Speaking at the Commission for Case Manager Certification's New World Symposium earlier this year, Dana Deravin Carr, DrPH, MPH, MS, RNC, CCM, care manager at Jacobi Medical Center in New Rochelle, NY, stressed the importance of warm handoffs, with thorough documentation and medication reconciliation. Nonetheless, lapses still occur. "It's unfortunate that some of our colleagues don't get it yet," Carr said in her presentation. "Some patients can be so challenging that, when they exit the premises, it's easy to say, 'I'm done with that.' But we can't be done with it."


As advocates, case managers have an ethical obligation to let people know who we are and what we do. If there is a problem, a misunderstanding, a question that needs answering, we want to hear from them. Otherwise, that unresolved problem or misunderstanding or unanswered question can become a breakdown in communication or a misperception that leads to a failed care transition. Postdischarge follow-up helps, but such interventions tend to occur only in the first week. The reality is patients remain vulnerable to risks of hospital readmission for far longer than the first week (Carr, 2007).


This is our call to action as professional case managers across the care continuum. Improving care transitions requires all of us, regardless of specialization or practice setting, to do all we can to improve these outcomes. Each step of the case management process helps ensure that the patient is informed and educated, promoting better self-care and follow-up postdischarge. At every juncture along the care continuum, professional case managers need to practice at the top of their license and/or certification. In addition, case managers need to urge hospitals and other organizations to implement extended follow-up postdischarge. Whatever the cost in terms of money or case management personnel will be well worth the investment to reduce failed care transitions and avoid the penalties of avoidable readmissions.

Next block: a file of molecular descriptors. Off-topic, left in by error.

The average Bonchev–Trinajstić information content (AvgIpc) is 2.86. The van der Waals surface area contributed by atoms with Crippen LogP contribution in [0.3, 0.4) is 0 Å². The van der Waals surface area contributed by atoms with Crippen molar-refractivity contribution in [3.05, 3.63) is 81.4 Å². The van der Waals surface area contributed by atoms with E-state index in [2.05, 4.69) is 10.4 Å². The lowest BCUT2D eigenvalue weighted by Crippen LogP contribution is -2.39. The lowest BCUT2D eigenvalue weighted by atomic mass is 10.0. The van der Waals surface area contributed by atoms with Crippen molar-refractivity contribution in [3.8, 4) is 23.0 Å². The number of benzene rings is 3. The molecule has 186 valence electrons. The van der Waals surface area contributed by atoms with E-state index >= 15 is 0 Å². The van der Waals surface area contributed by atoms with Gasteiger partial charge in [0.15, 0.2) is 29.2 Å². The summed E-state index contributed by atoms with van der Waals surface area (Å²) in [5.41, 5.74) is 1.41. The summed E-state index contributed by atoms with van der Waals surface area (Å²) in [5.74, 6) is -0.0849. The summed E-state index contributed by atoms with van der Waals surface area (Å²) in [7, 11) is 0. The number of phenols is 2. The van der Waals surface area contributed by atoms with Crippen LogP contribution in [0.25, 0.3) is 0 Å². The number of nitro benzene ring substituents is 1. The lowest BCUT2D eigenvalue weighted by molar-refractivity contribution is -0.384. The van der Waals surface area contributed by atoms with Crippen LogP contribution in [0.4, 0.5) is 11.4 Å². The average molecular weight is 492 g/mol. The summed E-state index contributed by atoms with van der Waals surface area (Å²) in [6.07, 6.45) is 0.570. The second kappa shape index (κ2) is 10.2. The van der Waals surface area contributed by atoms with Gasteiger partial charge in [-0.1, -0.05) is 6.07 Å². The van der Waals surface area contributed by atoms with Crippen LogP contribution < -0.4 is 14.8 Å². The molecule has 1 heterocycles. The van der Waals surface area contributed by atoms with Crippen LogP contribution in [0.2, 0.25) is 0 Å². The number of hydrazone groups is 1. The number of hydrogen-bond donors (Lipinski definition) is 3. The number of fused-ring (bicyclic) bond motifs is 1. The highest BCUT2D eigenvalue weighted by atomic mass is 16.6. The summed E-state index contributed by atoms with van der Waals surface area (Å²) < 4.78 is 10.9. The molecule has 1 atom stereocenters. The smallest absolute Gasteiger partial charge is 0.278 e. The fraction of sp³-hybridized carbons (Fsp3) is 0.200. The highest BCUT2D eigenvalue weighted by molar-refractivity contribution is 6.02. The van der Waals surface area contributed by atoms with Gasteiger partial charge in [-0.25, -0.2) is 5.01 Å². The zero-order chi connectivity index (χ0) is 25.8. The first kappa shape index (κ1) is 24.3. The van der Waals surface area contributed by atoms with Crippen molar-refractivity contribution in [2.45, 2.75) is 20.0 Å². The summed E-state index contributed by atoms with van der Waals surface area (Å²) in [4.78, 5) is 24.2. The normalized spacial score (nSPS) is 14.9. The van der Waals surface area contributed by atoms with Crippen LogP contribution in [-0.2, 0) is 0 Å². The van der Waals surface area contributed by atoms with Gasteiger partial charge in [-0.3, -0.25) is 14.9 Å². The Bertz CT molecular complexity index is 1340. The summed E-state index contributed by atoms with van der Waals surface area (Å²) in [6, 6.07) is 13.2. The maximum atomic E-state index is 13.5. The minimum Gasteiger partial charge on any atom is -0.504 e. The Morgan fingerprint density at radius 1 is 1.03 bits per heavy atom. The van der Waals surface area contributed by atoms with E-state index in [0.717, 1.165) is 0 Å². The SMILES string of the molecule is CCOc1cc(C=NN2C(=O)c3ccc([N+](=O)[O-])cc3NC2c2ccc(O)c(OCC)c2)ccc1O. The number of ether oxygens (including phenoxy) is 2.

Berwick D. M., Nolan T. W., Whittington J. (2008). The Triple Aim: Care, health, and cost. Health Affairs (Millwood), 27(3), 759-769. Retrieved from[Context Link]


Carr D. D. (2007). Case managers optimize patient safety by facilitating effective care transitions. Professional Case Management, 12(2), 70-82. [Context Link]


Centers for Medicare & Medicaid Services (CMS). (2019a). Improving care transitions. Retrieved from[Context Link]


Centers for Medicare & Medicaid Services (CMS). (2019b). Hospital readmissions reduction program. Retrieved from[Context Link]


Coleman E. A., Parry C., Chalmers S., Min S. J. (2006). The care transitions intervention: Results of a randomized controlled trial. Archives of Internal Medicine, 166(17), 1822-1828. [Context Link]